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Sleep education program spurs preschoolers to snooze 30 minutes longer at night

Sleep education program spurs preschoolers to snooze 30 minutes longer at night

Taking part in an educational sleep program resulted in a 30-minute average increase in sleep duration at a one-month follow-up for preschoolers, according to a new study from the University of Michigan. In the study, published in the journal SLEEP , families in two Head Start programs participated in the Sweet Dreamzzz Early Childhood Sleep Education Program™ Continue reading

Family violence leaves genetic imprint on children

Family violence leaves genetic imprint on children

A new Tulane University School of Medicine study finds that the more fractured families are by domestic violence or trauma, the more likely that children will bear the scars down to their DNA. Researchers discovered that children in homes affected by domestic violence, suicide or the incarceration of a family member have significantly shorter telomeres, which is a cellular marker of aging, than those in stable households. The findings are published online in the latest issue of the journal Pediatrics Continue reading

Single dose of century-old drug approved for sleeping sickness reverses autism-like symptoms in mice

Single dose of century-old drug approved for sleeping sickness reverses autism-like symptoms in mice

In a further test of a novel theory that suggests autism is the consequence of abnormal cell communication, researchers at the University of California, San Diego School of Medicine report that an almost century-old drug approved for treating sleeping sickness also restores normal cellular signaling in a mouse model of autism, reversing symptoms of the neurological disorder in animals that were the human biological age equivalent of 30 years old. The findings, published in the June 17, 2014 online issue of Translational Psychiatry , follow up on similar research published last year by senior author Robert K. Continue reading

Diabetes risk: Understanding how children’s bodies process foods

Diabetes risk: Understanding how children’s bodies process foods

With the increase in childhood obesity and the associated increase in type 2 diabetes among children and adolescents, there is growing interest in how children’s bodies process the foods they eat and how obesity and diabetes begin to develop at early ages. Continue reading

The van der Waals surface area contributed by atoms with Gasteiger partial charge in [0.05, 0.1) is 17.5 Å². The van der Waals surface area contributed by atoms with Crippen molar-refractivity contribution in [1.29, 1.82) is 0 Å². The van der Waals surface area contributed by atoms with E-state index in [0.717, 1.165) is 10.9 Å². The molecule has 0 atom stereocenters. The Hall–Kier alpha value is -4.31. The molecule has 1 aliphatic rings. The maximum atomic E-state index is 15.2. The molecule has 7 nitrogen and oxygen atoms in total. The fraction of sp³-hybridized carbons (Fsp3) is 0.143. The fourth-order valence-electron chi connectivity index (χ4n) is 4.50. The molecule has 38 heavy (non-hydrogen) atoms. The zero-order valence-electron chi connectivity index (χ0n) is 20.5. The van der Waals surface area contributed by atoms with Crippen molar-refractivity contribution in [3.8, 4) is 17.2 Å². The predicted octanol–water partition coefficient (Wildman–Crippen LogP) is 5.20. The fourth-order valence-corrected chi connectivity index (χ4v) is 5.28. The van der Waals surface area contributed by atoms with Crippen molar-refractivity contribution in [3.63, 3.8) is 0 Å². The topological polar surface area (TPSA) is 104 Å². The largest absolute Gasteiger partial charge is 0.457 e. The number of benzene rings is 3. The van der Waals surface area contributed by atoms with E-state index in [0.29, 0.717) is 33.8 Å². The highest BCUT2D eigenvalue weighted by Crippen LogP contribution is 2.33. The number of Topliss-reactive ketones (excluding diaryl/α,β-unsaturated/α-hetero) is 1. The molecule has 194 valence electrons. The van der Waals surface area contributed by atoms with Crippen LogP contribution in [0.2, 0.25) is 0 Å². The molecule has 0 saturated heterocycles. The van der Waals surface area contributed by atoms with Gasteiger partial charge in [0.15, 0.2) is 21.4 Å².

Dormant Viruses Re-Emerge in Patients with Lingering Sepsis, Signaling Immune Suppression

Dormant Viruses Re-Emerge in Patients with Lingering Sepsis, Signaling Immune Suppression

A provocative study links prolonged episodes of sepsis — a life-threatening infection and leading cause of death in hospitals — to the reactivation of otherwise dormant viruses in the body. In healthy people, such latent viruses are kept in check by the immune system. But a study by a team at Washington University School of Medicine in St Continue reading

Dormant Viruses Re-Emerge in Patients with Lingering Sepsis, Signaling Immune Suppression

Dormant Viruses Re-Emerge in Patients with Lingering Sepsis, Signaling Immune Suppression

A provocative study links prolonged episodes of sepsis — a life-threatening infection and leading cause of death in hospitals — to the reactivation of otherwise dormant viruses in the body. In healthy people, such latent viruses are kept in check by the immune system. But a study by a team at Washington University School of Medicine in St Continue reading

Vitamin D and the nursing mother

Vitamin D and the nursing mother

Everyone seems to agree that vitamin D is important throughout life. Continue reading

Vitamin D and the nursing mother

Vitamin D and the nursing mother

Everyone seems to agree that vitamin D is important throughout life. Continue reading

Inhaling hypertonic saline decreases hospital admissions in children with bronchiolitis

Inhaling hypertonic saline decreases hospital admissions in children with bronchiolitis

A team of researchers, led by physicians from Children’s Hospital Los Angeles, have found that infants with bronchiolitis who were treated with inhaled hypertonic saline in the emergency department (ED) were less likely to require admission to the hospital compared to infants treated with normal saline. The study, conducted at Children’s Hospital Los Angeles and UCSF Benioff Children’s Hospital Oakland, will be published in JAMA Pediatrics on May 26. Bronchiolitis is a respiratory infection common in infants and young children that results in approximately 150,000 hospitalizations each year, with an estimated cost of $500 million. Continue reading

Inhaling hypertonic saline decreases hospital admissions in children with bronchiolitis

Inhaling hypertonic saline decreases hospital admissions in children with bronchiolitis

A team of researchers, led by physicians from Children’s Hospital Los Angeles, have found that infants with bronchiolitis who were treated with inhaled hypertonic saline in the emergency department (ED) were less likely to require admission to the hospital compared to infants treated with normal saline. Continue reading